bims-hylehe Biomed news
on Hypoplastic left heart syndrome
Issue of 2018‒12‒16
six papers selected by
Richard James
University of Pennsylvania

  1. Semin Pediatr Neurol. 2018 Dec;pii: S1071-9091(18)30034-2. [Epub ahead of print]28 38-47
    Peyvandi S, Donofrio MT.
      This review aims to describe how the complex events of cardiovascular transition may affect the brain of infants with congenital heart disease (CHD). In particular, we describe the vulnerabilities of the neonatal brain in the transitional period during and immediately after delivery and propose management strategies that can potentially influence neurodevelopmental outcomes in this patient population. Delayed brain development has been identified in the third trimester fetus with certain forms of CHD. Neonates with critical CHD are at risk for brain injury even before their neonatal operation. The transitional period from fetal to neonatal life is marked with hemodynamic changes that can affect cerebral blood flow and oxygenation and may exacerbate injury and influence outcome. We propose specific perinatal management strategies tailored to maternal-fetal pairs aimed at optimizing hemodynamic stability, especially cerebral blood flow and oxygenation, to maximize the neurodevelopmental potential of infants with CHD.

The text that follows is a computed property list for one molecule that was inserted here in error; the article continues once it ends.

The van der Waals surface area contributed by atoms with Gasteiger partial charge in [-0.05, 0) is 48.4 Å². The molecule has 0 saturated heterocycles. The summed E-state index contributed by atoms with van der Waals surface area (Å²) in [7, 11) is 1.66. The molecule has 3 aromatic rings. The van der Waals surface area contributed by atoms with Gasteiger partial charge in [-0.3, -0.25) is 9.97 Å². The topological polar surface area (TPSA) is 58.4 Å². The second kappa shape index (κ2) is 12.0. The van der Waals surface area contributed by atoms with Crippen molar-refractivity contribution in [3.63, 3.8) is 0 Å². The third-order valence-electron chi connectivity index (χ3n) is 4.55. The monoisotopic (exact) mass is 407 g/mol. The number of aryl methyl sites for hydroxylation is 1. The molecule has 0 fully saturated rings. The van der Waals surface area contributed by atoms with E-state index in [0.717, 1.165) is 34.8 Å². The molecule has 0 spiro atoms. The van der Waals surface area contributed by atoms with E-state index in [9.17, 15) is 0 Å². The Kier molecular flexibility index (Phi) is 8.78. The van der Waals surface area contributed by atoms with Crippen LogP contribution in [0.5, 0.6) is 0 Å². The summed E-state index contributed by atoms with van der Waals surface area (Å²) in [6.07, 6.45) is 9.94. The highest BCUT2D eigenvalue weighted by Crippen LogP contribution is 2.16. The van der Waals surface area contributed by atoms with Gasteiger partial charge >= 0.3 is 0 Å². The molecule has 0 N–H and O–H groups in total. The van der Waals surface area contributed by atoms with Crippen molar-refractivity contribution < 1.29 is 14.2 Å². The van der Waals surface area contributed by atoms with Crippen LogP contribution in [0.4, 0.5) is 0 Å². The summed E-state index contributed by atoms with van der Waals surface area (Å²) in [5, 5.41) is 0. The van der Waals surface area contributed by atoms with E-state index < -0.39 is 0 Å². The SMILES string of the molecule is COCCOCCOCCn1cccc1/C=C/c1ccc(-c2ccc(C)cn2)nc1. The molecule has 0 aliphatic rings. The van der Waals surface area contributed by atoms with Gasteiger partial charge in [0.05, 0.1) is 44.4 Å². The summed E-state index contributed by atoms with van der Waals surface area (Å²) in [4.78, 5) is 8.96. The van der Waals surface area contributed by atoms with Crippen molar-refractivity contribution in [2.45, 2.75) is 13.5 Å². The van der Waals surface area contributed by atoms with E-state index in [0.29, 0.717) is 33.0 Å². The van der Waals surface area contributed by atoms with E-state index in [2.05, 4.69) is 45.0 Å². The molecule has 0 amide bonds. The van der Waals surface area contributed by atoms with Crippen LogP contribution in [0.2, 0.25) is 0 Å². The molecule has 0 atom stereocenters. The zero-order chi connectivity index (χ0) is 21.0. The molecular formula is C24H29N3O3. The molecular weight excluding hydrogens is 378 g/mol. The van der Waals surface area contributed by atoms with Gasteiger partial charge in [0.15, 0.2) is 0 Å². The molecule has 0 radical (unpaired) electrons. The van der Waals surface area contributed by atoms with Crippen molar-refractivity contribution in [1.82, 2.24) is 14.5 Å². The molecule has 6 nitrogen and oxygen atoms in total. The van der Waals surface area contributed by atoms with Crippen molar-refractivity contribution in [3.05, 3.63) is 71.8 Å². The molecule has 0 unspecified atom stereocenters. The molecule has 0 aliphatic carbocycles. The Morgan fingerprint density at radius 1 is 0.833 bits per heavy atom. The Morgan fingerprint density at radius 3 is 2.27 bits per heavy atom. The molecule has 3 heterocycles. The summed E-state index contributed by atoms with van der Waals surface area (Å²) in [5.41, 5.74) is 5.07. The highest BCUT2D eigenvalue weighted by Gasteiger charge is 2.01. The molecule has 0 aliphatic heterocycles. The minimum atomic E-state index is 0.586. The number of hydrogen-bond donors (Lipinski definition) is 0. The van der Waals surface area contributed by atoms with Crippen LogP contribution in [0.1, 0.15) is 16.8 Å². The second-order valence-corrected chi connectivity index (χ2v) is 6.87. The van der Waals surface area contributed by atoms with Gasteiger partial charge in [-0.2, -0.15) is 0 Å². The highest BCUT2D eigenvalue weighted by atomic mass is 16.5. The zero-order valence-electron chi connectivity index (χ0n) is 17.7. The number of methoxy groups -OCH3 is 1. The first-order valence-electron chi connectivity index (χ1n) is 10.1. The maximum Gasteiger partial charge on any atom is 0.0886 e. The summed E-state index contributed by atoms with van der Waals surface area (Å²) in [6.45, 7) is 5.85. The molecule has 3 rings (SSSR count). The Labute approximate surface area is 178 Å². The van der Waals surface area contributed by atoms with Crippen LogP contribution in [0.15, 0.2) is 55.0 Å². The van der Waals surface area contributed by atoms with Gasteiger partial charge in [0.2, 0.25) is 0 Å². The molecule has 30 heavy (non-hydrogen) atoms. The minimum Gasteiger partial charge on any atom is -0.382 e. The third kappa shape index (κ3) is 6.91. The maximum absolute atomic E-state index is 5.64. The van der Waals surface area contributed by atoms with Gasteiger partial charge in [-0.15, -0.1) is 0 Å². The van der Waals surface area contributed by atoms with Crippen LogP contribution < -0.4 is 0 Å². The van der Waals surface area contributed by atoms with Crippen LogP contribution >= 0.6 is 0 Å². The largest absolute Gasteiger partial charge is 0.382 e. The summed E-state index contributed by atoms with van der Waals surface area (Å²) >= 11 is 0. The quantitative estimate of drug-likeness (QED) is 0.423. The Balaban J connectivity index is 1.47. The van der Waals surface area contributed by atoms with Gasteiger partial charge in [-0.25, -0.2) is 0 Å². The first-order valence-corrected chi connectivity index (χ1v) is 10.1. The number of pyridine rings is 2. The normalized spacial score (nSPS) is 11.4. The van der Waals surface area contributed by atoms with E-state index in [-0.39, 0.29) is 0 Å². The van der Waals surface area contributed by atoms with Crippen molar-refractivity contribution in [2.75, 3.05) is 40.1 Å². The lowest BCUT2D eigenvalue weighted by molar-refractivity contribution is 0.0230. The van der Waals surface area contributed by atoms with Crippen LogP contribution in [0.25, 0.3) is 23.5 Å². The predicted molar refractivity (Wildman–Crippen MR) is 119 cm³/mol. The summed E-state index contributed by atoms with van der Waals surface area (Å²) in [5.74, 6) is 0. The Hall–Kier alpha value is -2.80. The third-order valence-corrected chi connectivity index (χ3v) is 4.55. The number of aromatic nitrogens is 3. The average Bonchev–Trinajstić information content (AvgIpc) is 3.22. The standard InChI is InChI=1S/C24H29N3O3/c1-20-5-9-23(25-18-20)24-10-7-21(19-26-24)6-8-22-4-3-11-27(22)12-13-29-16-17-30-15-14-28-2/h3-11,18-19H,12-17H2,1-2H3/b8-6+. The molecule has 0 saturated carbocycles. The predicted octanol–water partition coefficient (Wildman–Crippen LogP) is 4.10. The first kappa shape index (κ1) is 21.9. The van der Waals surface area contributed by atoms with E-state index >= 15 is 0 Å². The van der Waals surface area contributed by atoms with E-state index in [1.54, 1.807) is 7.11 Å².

2. Am J Physiol Heart Circ Physiol. 2018 Dec 01. 315(6): H1779-H1788
    Files MD, Arya B.
      The Fontan procedure, which creates a total cavopulmonary anastomosis and represents the final stage of palliation for hypoplastic left heart syndrome, generates a unique circulation relying on a functionally single right ventricle (RV). The RV pumps blood in series around the systemic and pulmonary circulation, which requires adaptations to the abnormal volume and pressure loads. Here, we provide a complete review of RV adaptations as the RV assumes the role of the systemic ventricle, the progression of RV dysfunction to a distinct pattern of heart failure unique to this disease process, and the assessment and management strategies used to protect and rehabilitate the failing RV of Fontan circulation.
    Keywords:  Fontan; congenital heart disease; diastolic dysfunction; hypoplastic left heart syndrome
  3. Pediatr Cardiol. 2018 Dec 10.
    Lawley CM, Winlaw DS, Sholler GF, Martin A, Badawi N, Walker K, Nassar N, Lain SJ.